Cologne Fine Art Fair Launches Contemporary Branch—Is Art Cologne Getting a Competitor?

Cologne Fine Art has struggled to maintain relevance in an increasingly crowded fair calendar. Photo: vernissage tv cia YouTube

Changes are coming to Germany’s Rhineland. In an attempt to revitalize the region’s aging art fair, Cologne Fine Art (COFA), organizers have announced a new sister-fair called “COFA Contemporary.”

According to COFA director Cornelia Zinken, the contemporary branch of the fair will run as a one-time pilot event from November 19-22, 2015, on the second floor of COFA’s traditional venue at Kölnmesse.

Cologne Fine Art has traditionally focused on modern art, old masters and antiques. Photo: World Guide

Cologne Fine Art has traditionally focused on modern art, old masters, and antiques.
Photo: World Guide

The first edition will operate as an invitation-only fair, and is set to feature circa 100 galleries including 40 to 50 from Germany’s Rhineland region. In order to make the fair accessible to young galleries, the participation fee starts at a discounted rate of €4,200 for a 30 square meter booth.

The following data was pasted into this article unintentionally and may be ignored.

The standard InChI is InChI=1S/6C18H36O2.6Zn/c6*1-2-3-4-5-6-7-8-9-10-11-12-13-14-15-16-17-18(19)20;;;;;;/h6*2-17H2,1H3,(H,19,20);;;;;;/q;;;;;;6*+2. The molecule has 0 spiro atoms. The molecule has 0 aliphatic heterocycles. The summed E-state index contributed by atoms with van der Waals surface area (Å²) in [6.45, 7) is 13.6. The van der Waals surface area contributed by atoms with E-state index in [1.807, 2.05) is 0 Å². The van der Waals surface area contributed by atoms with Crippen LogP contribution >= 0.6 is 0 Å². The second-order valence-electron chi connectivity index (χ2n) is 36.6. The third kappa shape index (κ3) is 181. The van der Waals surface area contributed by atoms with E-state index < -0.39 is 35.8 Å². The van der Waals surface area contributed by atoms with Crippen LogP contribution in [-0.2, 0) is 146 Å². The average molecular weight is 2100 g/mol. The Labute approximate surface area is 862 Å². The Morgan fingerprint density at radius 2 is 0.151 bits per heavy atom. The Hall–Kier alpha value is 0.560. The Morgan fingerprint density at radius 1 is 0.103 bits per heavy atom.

Zinken told Handelsblatt that galleries have responded enthusiastically to the new format. “The invited galleries and project spaces have been selected in advance in collaboration with various stakeholders, including gallery owners from Cologne and Düsseldorf,” she explained. “But we have also asked curators from the region for advice.”

The younger, contemporary format will operate on a pilot, invitation-only format this November. Photo:

The younger, contemporary branch will operate on a pilot, invitation-only format this November.

Galleries such as Nagel/Draxler (Cologne/Berlin); Cosar HMT (Düsseldorf); Sies + Hoeke Galerie (Düsseldorf); Van Horn (Düsseldorf); Philipp von Rosen (Cologne); Conrads (Düsseldorf); and Thomas Rehbein (Cologne), have already booked their booths.

The restructuring is part of a rebranding strategy which organizers hope will give the region a fresher, more cutting-edge image. In the past decade Germany’s art scene has all but migrated to Berlin, leaving the once all-powerful Rhineland region struggling to compete.

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